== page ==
There was a Boy

Original Text: 
William Wordsworth and S. T. Coleridge, Lyrical Ballads, 2nd edn. (London: Longman, 1800). No. 5, 1 (c.1,2), 2(c.1) (Victoria College Library, Toronto).
3At evening, when the earliest stars began
4To move along the edges of the hills,
5Rising or setting, would he stand alone,
6Beneath the trees, or by the glimmering lake;
7And there, with fingers interwoven, both hands
8Pressed closely palm to palm and to his mouth
9Uplifted, he, as through an instrument,
10Blew mimic hootings to the silent owls
11That they might answer him.--And they would shout
12Across the watery vale, and shout again,
13Responsive to his call,--with quivering peals,
14And long halloos, and screams, and echoes loud
15Redoubled and redoubled; concourse wild
16Of jocund din! And, when there came a pause
17Of silence such as baffled his best skill:
18Then, sometimes, in that silence, while he hung
19Listening, a gentle shock of mild surprise
20Has carried far into his heart the voice
21Of mountain-torrents; or the visible scene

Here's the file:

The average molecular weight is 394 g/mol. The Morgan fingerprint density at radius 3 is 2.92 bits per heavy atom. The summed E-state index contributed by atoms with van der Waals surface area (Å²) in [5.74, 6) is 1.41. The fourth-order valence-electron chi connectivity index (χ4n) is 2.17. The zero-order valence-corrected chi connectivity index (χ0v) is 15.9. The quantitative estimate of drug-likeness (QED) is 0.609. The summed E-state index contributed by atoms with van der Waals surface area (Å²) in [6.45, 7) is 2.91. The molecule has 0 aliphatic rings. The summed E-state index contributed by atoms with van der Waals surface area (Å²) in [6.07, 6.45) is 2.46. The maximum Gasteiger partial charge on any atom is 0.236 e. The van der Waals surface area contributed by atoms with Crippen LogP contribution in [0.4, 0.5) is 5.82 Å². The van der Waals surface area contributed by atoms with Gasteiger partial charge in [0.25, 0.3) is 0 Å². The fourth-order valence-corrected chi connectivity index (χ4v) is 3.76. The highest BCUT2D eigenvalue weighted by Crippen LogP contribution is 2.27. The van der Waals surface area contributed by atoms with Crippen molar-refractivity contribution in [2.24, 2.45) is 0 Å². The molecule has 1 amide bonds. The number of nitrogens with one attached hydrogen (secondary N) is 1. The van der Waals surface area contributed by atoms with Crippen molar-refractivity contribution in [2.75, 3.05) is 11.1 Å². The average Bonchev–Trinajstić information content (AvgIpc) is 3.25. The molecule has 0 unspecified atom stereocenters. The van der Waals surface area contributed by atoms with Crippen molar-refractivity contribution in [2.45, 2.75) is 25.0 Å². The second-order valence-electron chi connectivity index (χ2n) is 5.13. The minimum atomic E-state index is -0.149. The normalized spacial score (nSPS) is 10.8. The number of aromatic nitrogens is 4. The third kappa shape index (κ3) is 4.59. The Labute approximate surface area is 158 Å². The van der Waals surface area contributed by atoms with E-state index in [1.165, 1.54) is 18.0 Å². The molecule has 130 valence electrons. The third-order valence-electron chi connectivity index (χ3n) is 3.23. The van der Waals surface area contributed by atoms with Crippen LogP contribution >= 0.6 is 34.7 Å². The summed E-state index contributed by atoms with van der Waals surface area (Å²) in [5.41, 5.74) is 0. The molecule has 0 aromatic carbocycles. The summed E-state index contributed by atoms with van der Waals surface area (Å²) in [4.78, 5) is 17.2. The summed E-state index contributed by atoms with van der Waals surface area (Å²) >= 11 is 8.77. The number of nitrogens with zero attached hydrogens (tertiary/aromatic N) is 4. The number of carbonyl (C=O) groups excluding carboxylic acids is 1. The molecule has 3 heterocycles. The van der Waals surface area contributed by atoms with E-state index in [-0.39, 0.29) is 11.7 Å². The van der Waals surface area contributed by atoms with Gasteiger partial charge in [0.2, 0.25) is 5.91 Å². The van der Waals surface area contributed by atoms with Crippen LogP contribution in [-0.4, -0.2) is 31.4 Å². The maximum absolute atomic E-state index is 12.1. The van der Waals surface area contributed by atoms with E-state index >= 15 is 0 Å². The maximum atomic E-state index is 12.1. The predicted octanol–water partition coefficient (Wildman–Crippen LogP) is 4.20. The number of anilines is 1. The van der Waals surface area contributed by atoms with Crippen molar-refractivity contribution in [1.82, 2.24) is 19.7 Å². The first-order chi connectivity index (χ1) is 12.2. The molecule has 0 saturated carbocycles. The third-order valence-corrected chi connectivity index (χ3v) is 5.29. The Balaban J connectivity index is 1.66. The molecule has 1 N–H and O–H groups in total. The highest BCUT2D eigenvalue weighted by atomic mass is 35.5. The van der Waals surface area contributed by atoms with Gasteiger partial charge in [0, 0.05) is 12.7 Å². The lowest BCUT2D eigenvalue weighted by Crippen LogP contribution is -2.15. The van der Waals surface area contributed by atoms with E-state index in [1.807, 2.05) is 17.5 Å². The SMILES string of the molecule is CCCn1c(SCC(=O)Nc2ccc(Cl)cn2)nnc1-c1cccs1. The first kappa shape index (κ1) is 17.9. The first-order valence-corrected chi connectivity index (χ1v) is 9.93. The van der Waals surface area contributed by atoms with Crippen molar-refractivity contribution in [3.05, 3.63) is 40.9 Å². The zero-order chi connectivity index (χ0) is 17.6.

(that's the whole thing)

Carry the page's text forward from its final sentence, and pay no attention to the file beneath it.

22Would enter unawares into his mind
23With all its solemn imagery, its rocks,
24Its woods, and that uncertain heaven received
25Into the bosom of the steady lake.
26      This boy was taken from his mates, and died
27In childhood, ere he was full twelve years old.
29Where he was born and bred: the churchyard hangs
30Upon a slope above the village-school;
31And through that churchyard when my way has led
32On summer-evenings, I believe that there
33A long half-hour together I have stood
34Mute--looking at the grave in which he lies!

Notes

1] Later incorporated in The Prelude, V, 364-97. Composed in Germany in November 1798. In the earliest manuscript (Nov. 1798), the poem or reminiscence ends with line 25, there is no reference to death, and the remembered boy who mimicked the owls was the poet himself. Back to Line
2] Winander: Windermere, the largest of the English lakes, in Cumbria. Back to Line
28] The vale of Esthwaite with its village of Hawkshead, the school which Wordsworth attended, and the nearby churchyard as here described. The schoolmate whose grave was in the churchyard was probably John Vickers who died in 1782, when Wordsworth was twelve. Back to Line
Publication Start Year: 
1800
RPO poem Editors: 
J. R. MacGillivray
RPO Edition: 
3RP 2.332.
Rhyme: